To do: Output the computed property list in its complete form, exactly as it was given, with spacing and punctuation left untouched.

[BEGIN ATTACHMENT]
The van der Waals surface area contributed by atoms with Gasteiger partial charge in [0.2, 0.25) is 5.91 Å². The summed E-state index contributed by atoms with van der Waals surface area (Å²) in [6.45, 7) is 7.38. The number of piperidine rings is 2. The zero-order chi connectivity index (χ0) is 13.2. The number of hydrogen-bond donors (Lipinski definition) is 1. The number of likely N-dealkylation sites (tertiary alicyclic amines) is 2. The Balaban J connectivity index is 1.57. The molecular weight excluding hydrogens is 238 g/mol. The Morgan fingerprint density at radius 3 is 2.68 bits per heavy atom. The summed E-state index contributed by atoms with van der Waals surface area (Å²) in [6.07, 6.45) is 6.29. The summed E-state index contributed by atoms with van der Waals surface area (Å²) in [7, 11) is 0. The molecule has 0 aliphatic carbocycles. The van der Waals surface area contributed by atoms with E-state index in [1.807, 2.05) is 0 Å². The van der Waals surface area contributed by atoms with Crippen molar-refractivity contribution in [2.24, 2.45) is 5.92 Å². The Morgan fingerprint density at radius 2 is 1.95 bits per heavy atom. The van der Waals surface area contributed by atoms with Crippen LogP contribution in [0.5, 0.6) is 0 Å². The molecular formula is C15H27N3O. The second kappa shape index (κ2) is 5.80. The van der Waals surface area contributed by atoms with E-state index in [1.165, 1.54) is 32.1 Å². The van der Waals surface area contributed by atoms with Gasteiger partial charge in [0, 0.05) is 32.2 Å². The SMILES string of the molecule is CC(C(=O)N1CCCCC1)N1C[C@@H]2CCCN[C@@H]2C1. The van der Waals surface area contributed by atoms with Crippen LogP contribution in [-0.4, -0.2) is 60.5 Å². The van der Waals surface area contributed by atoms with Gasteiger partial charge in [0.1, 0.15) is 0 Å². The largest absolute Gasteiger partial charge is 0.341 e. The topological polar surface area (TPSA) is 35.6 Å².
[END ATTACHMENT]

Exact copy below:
The van der Waals surface area contributed by atoms with Gasteiger partial charge in [0.2, 0.25) is 5.91 Å². The summed E-state index contributed by atoms with van der Waals surface area (Å²) in [6.45, 7) is 7.38. The number of piperidine rings is 2. The zero-order chi connectivity index (χ0) is 13.2. The number of hydrogen-bond donors (Lipinski definition) is 1. The number of likely N-dealkylation sites (tertiary alicyclic amines) is 2. The Balaban J connectivity index is 1.57. The molecular weight excluding hydrogens is 238 g/mol. The Morgan fingerprint density at radius 3 is 2.68 bits per heavy atom. The summed E-state index contributed by atoms with van der Waals surface area (Å²) in [6.07, 6.45) is 6.29. The summed E-state index contributed by atoms with van der Waals surface area (Å²) in [7, 11) is 0. The molecule has 0 aliphatic carbocycles. The van der Waals surface area contributed by atoms with E-state index in [1.807, 2.05) is 0 Å². The van der Waals surface area contributed by atoms with Crippen molar-refractivity contribution in [2.24, 2.45) is 5.92 Å². The Morgan fingerprint density at radius 2 is 1.95 bits per heavy atom. The van der Waals surface area contributed by atoms with Crippen LogP contribution in [0.5, 0.6) is 0 Å². The molecular formula is C15H27N3O. The second kappa shape index (κ2) is 5.80. The van der Waals surface area contributed by atoms with E-state index in [1.165, 1.54) is 32.1 Å². The van der Waals surface area contributed by atoms with Gasteiger partial charge in [0, 0.05) is 32.2 Å². The SMILES string of the molecule is CC(C(=O)N1CCCCC1)N1C[C@@H]2CCCN[C@@H]2C1. The van der Waals surface area contributed by atoms with Crippen LogP contribution in [-0.4, -0.2) is 60.5 Å². The van der Waals surface area contributed by atoms with Gasteiger partial charge in [0.1, 0.15) is 0 Å². The largest absolute Gasteiger partial charge is 0.341 e. The topological polar surface area (TPSA) is 35.6 Å².